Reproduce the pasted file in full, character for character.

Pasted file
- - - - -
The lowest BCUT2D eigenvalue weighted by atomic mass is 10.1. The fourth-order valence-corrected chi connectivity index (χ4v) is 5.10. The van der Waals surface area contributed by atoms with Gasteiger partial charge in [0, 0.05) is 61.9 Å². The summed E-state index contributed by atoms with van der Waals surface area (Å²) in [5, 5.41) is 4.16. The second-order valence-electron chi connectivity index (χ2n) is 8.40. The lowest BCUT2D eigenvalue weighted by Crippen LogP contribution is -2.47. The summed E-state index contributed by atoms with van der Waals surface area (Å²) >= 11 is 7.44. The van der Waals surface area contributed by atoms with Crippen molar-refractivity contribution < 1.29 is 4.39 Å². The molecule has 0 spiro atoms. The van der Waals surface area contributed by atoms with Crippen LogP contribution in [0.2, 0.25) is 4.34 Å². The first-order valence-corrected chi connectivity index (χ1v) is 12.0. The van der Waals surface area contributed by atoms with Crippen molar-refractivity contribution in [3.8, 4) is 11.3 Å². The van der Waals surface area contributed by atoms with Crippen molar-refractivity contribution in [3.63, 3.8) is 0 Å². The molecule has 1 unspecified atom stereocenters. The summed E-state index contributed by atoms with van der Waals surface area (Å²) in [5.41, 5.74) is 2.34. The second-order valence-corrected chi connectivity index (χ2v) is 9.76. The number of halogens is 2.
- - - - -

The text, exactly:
The lowest BCUT2D eigenvalue weighted by atomic mass is 10.1. The fourth-order valence-corrected chi connectivity index (χ4v) is 5.10. The van der Waals surface area contributed by atoms with Gasteiger partial charge in [0, 0.05) is 61.9 Å². The summed E-state index contributed by atoms with van der Waals surface area (Å²) in [5, 5.41) is 4.16. The second-order valence-electron chi connectivity index (χ2n) is 8.40. The lowest BCUT2D eigenvalue weighted by Crippen LogP contribution is -2.47. The summed E-state index contributed by atoms with van der Waals surface area (Å²) >= 11 is 7.44. The van der Waals surface area contributed by atoms with Crippen molar-refractivity contribution < 1.29 is 4.39 Å². The molecule has 0 spiro atoms. The van der Waals surface area contributed by atoms with Crippen LogP contribution in [0.2, 0.25) is 4.34 Å². The first-order valence-corrected chi connectivity index (χ1v) is 12.0. The van der Waals surface area contributed by atoms with Crippen molar-refractivity contribution in [3.8, 4) is 11.3 Å². The van der Waals surface area contributed by atoms with Crippen molar-refractivity contribution in [3.63, 3.8) is 0 Å². The molecule has 1 unspecified atom stereocenters. The summed E-state index contributed by atoms with van der Waals surface area (Å²) in [5.41, 5.74) is 2.34. The second-order valence-corrected chi connectivity index (χ2v) is 9.76. The number of halogens is 2.